Everyday we hear about bad habits, like biting your nails or eating too much sugar through to more serious habits and even addictions, like gambling or smoking. But if you want to feel happier and healthier, it’s time to start focusing on the good habits rather than the bad ones.
Whether it’s promising yourself you’ll eat more vegetables, walking to school instead of catching the bus or practicing a new language or yoga every Sunday, good habits can bring about amazing new opportunities and changes. But not having them can make us feel sluggish, de-motivated and can even lead to more bad habits.
So let’s take a look at the science of habits, why we have bad ones and the secret formula for creating news one to make you feel fitter, happier and healthier, and turn you into a good-habit-building superstar.
What is a habit?
Lots of different people, like behavioural psychologists through to sports coaches, study habits. That means whoever you talk to might have a different definition of what a habit is.
But generally speaking, a habit is something you do often and regularly. But the key is a lot of the time you might not be fully aware you’re doing it – you’re so used to it, it becomes automatic.
A good example of a good habit in action, is cleaning your teeth before bed. Many of us probably don’t really think “I better clean my teeth tonight!” every evening, we just do it without thinking.
Why do we have bad habits?
Because habits are things we do often, regularly, and without even thinking, it can be easy to pick up bad habits and keep doing them.
Some of the most common ones are nail biting, sleeping in too late, watching TV for hours and hours, eating sugary or fatty foods all the time, playing video games all weekend or snacking when you’re not even hungry. But there are plenty that you might have that are specific to you, like maybe you drink too many sugary drinks or rely on your parents to drop you off and pick you up when you could walk.
To understand bad habits, you can see them as your default setting. They often calm us down (like nail biting sometimes does), make things easier (like taking the bus instead of walking does) or make us feel a bit better (like eating sugary foods does). So it’s no surprise we do them a lot – there’s no need to feel bad that you do any of these things, everyone has a bad habit or two, most people probably have hundreds!
But the reason you should think about them more is they often provide only short-term benefits. For example, eating loads of chocolate can feel good in the moment, but it can have a bad impact on your health and your teeth over time.
It’s time to have a look about your bad habits and make some shiny new ones – you deserve it!
Have a think about your bad habits
A lot of habits might take months to stop, but just being aware of them is the first good step. Let’s take nail-biting as an example. You might not stop nail-biting completely, but noticing you only bite them when you’re feeling bored might mean that more and more you’ll stop after a few seconds.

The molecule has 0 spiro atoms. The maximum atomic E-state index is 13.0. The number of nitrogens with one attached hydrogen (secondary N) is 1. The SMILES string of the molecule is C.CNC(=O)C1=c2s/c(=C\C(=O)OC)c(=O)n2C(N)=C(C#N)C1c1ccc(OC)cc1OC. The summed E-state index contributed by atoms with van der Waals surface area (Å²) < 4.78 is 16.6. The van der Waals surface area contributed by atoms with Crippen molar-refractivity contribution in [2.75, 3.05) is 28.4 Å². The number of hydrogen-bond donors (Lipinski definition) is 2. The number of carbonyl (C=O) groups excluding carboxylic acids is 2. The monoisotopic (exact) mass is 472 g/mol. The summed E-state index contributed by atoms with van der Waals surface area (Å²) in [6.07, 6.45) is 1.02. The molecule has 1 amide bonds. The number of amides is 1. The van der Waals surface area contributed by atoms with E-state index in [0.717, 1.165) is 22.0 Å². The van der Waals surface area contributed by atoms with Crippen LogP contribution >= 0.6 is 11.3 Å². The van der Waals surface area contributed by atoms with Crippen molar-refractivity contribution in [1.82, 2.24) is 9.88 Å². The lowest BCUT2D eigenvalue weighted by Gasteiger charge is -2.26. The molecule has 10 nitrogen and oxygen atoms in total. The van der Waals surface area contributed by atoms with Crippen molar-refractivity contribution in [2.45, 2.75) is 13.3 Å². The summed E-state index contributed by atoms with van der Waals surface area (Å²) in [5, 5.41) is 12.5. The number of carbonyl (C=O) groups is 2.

Come up with a better habit in the moment
Once you’ve identified your bad habit, think of other things you can in the moment that might be better for you in the long-run. For example, if you know you always like getting a big chocolate bar after school, try buying a small chocolate bar and an apple instead.
Make small changes
Notice how we said you shouldn’t give up chocolate altogether but buy a smaller bar? That’s because sometimes our brains are stubborn. If you say, “hey brain, no more chocolate for you EVER!” your brain might be fine with that. But it might also mean all your brain can think about now is chocolate. The key is allowing yourself a little bit of what’s not good for you – but not cutting it out completely.
Create shiny new routines
Experts believe you’re most likely to create new habits if they fit really nicely into your day. So let’s say you really want to start running twice a week. If you fit that into your current routine, you’re more likely to do it. So when you take your dog for a run, spend the first five minutes running with your dog instead. Or maybe your mum wants you to go the shop a few times a week, make sure you always run to the shop. These are easy things you already do – you’re just adding in a good running habit, not changing your life completely.
Think about what you want to achieve
If you’ve read this far, like the sound of this whole ‘shiny new habits’ thing, but don’t know where to start, here are some of our favourite new habits – you can borrow as many as you like:
– Learn a new language for a few hours a week
– Go for a run twice a week
– Write down 3 good things that happened before bed each day
– Walk your dog every other day (or your neighbour’s dog)
– Call an elderly relative once a week you don’t speak to much
– Breathe deeply for 2 minutes whenever you feel stressed
– Start painting every weekend
– Walk to school rather than getting the bus
– Try and eat 3 kinds of vegetables and 2 fruits every day
If you need more inspiration, visit Pinterest for a big dose of good-habit-building motivation. And remember, you can notice your bad habits and take small steps to create good ones, but never beat yourself up, your habits are what makes you, well, YOU! We just want you to feel as happy and healthy as you can possibly be!
Remember: You can always ask for some help
If you have a bad habit that you think is making you feel bad or affecting your health, talk to a friend, teacher, parent or anyone you can trust about it. Most habits are small and can be changed over time, but if you think you’re doing something that isn’t making you feel good, you can chat to someone about it.
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